*Editor’s Note* Through email communication with George Dovel, author of the below article, about the changing agendas of state fish and wildlife agencies, Mr. Dovel suggested I reread a previous article he had written in 2008 in The Outdoorsman, which he is editor. What once was a more traditional management of fish and game by state agencies, has evolved into more of a non consumptive, non scientific paradigm. Dovel’s article explains how this has transpired and how outdoor sportsmen dollars have been used to take away our hunting, fishing and trapping opportunities.

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The article on Page 1 of this issue briefly mentioned that Hunting & Fishing Editor Dave Rice was President, Treasurer and Lifetime Member of the Association for Conservation Information, Inc. (ACI). That organization’s website describes itself as a non-profit association of information and education professionals representing state, federal and Canadian agencies and private conservation organizations.

ACI does not communicate direct to sportsmen or the general public. Instead, it trains its members, who are
communications specialists, in sophisticated techniques to sell nongame agendas such as “Teaming With Wildlife” and the State Wildlife Grants (SWG) Program to state, federal and provincial officials, and to others who are in a position to assure the success of these programs.

When the International Association of Fish and Wildlife Agencies (IAFWA) was organized back in 1902, and when ACI was formed in 1938, their common agenda was restoring North America’s wild game to provide a sustained annual harvest for hunters. Although the influence of predator protectionists (Allen, Mech, the Craigheads, Hornocker, Nelson, etc.) was very strong by the early 1970s, sustained wild game harvest remained a priority of IAFWA until game populations throughout the West peaked a second time around 1988-1989.

Meanwhile bird watchers and other non-hunting wildlife advocates lobbied these two organizations, and others like the Wildlife Management Institute and the USFWS, to have non-game non-consumptive wildlife recreation given a special priority. They pointed out the increased game populations and said it was time to put forth a similar effort “to preserve the many non-game species for enjoyment by everyone.”

IAFWA hired “birder” Naomi Edelson as its Wildlife Diversity Director (nee “Teaming With Wildlife” [TWW] leader) and in 1990 made nongame wildlife “the biggest priority” of state wildlife management agencies (Edelson 2002 – emphasis added). This resulted in the creation of – and funding for – Partners in Flight (PIF) and, a decade later, PARC (Partners in Amphibian and Reptile Conservation) and a similar group to promote bats.

IAFWA and the non-government organizations (NGOs) and government agencies it is associated with, lobbied Congress for non-game funding and Congress obliged by giving IAFWA the SWG funding program to administer. It appointed Sara Vickerman, West Coast Office Director of Defenders of Wildlife (DOW), to the three-member “SWG Working Group” that established the criteria for state wildlife agencies to receive the money.

Two reasons given by some Congressmen who voted for the SWG program were: 1) it would prevent species from being listed, and 2) no sportsman dollars could be used to fund it. Emboldened by its success IAFWA quickly asked for, and received additional funding from a Multistate Conservation Grant Program (MSCGP).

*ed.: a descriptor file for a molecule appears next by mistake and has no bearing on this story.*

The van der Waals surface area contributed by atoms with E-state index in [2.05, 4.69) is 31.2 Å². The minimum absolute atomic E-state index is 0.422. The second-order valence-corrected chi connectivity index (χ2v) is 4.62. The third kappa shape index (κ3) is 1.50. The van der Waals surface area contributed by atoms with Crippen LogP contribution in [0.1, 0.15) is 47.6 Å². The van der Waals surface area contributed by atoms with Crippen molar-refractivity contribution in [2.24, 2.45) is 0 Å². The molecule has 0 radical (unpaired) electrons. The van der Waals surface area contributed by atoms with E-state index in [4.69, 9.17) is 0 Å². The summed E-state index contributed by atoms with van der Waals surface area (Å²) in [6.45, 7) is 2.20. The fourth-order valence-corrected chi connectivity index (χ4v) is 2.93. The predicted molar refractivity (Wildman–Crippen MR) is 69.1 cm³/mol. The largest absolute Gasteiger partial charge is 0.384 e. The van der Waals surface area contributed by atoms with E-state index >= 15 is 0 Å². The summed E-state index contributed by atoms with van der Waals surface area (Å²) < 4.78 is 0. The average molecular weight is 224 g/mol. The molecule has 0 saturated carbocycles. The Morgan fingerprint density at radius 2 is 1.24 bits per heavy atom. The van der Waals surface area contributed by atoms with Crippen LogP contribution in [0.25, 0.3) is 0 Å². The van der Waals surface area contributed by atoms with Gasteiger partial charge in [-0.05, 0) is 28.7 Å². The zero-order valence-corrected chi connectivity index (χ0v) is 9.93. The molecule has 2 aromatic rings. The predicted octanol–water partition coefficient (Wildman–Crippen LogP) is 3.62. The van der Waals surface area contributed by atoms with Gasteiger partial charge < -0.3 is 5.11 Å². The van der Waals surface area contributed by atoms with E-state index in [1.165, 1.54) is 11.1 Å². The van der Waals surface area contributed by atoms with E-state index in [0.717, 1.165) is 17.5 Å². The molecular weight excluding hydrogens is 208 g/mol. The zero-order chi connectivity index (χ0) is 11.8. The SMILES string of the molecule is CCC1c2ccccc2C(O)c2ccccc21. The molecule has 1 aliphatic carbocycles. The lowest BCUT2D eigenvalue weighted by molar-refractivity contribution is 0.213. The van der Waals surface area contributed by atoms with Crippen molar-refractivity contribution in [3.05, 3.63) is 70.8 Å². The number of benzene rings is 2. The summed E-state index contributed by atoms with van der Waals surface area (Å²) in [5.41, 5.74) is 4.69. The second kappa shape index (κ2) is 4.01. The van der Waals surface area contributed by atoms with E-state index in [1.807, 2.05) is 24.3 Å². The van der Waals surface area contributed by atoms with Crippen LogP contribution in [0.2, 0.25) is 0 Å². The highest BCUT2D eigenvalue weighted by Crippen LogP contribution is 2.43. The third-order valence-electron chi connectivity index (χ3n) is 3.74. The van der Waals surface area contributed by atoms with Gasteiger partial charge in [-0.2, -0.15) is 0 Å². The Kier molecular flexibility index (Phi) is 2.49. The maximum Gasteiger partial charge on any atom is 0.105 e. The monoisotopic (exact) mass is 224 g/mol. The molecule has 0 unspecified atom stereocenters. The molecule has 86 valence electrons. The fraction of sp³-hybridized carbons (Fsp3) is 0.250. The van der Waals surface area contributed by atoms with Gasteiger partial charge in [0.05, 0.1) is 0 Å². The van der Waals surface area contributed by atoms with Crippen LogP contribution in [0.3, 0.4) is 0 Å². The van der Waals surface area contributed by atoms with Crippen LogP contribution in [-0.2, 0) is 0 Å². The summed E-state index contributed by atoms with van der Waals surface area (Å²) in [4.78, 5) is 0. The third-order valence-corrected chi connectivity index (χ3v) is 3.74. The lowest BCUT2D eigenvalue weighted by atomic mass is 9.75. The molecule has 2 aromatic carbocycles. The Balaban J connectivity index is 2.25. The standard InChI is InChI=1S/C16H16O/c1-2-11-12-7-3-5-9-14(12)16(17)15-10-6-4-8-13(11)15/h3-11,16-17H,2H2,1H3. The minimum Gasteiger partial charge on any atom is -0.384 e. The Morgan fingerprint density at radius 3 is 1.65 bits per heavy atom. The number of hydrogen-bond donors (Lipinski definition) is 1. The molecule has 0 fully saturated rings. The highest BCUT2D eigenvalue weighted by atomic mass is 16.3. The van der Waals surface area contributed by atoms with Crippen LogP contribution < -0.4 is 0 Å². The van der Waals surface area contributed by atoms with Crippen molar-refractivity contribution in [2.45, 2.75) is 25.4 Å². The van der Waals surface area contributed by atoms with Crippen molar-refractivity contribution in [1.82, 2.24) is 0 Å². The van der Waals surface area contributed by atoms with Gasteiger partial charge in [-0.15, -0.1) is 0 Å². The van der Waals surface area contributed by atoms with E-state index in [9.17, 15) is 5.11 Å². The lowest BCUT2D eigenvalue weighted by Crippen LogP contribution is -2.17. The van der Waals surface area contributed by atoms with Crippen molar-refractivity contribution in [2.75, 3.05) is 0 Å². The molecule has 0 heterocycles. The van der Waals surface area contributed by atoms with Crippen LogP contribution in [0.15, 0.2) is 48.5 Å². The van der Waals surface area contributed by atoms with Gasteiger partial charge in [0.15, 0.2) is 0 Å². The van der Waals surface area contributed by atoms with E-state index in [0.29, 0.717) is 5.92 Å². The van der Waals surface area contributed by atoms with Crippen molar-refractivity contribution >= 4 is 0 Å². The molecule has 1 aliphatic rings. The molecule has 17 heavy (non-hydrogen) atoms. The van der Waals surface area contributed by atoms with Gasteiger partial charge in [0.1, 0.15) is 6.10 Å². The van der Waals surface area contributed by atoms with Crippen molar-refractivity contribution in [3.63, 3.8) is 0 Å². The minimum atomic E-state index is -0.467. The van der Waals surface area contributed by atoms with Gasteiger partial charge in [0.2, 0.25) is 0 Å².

But unlike the SWG funding, IAFWA could award up to $6 million of P-R AND D-J federal excise tax dollars paid by hunters and fishermen to private entities whose avowed purpose was to end all sport hunting, trapping or fishing. To receive the grant anti-hunting groups were only required to submit a statement agreeing not to spend those specific dollars to oppose sport hunting, fishing, etc. (see http://www.fishwildlife.org/multistate_grants/04.06/MSGP_Fact%20Sheet_3.1.07.pdf )

Without the knowledge or approval of most Fish and Game Commissioners who are lawfully charged with managing the wildlife in each state, Information and Education (Communication) Bureau employees were given a mandate by IAFWA and ACI to use sophisticated highpressure sales techniques to sell the nongame agenda to the public and their elected officials.

“Involve-Collaborate-Empower” Strategy

For example, in a Sept. 15, 2003 memo to Idaho Department of Fish and Game (IDFG) officials from the TWW/SWG Working Group, it was suggested they have their TWW contact attend “The Institute For Participatory Management and Planning” training sessions to learn their “Systematic Development of Informed Consent Methodology.” The memo explained that the Institute would teach its “inform-consult-involve-collaborate-empower” strategy.

During his presentation to the Idaho Fish & Game Commission in March 2004, IDFG Communications Bureau Chief Roger Fuhrman casually told the Commission he had taken courses in how to obtain public approval of Department programs, and had assigned his staff to re-design the IDFG website to accomplish that end. The “Department programs” he was referring to were the nongame agendas of non-hunters and anti-hunters who
were calling the shots at IAFWA.

In December 2004, IAFWA hosted a summit on “Conservation Education” at the National Conservation Training Center operated by USFWS in West Virginia. Six months later, after each state had developed a conservation
education strategy, The Nature Conservancy (TNC) and the International Association of Fish and Wildlife Agencies (IAFWA) teamed up to give a “Train the Messenger” workshop to sell the SWG program throughout the U.S.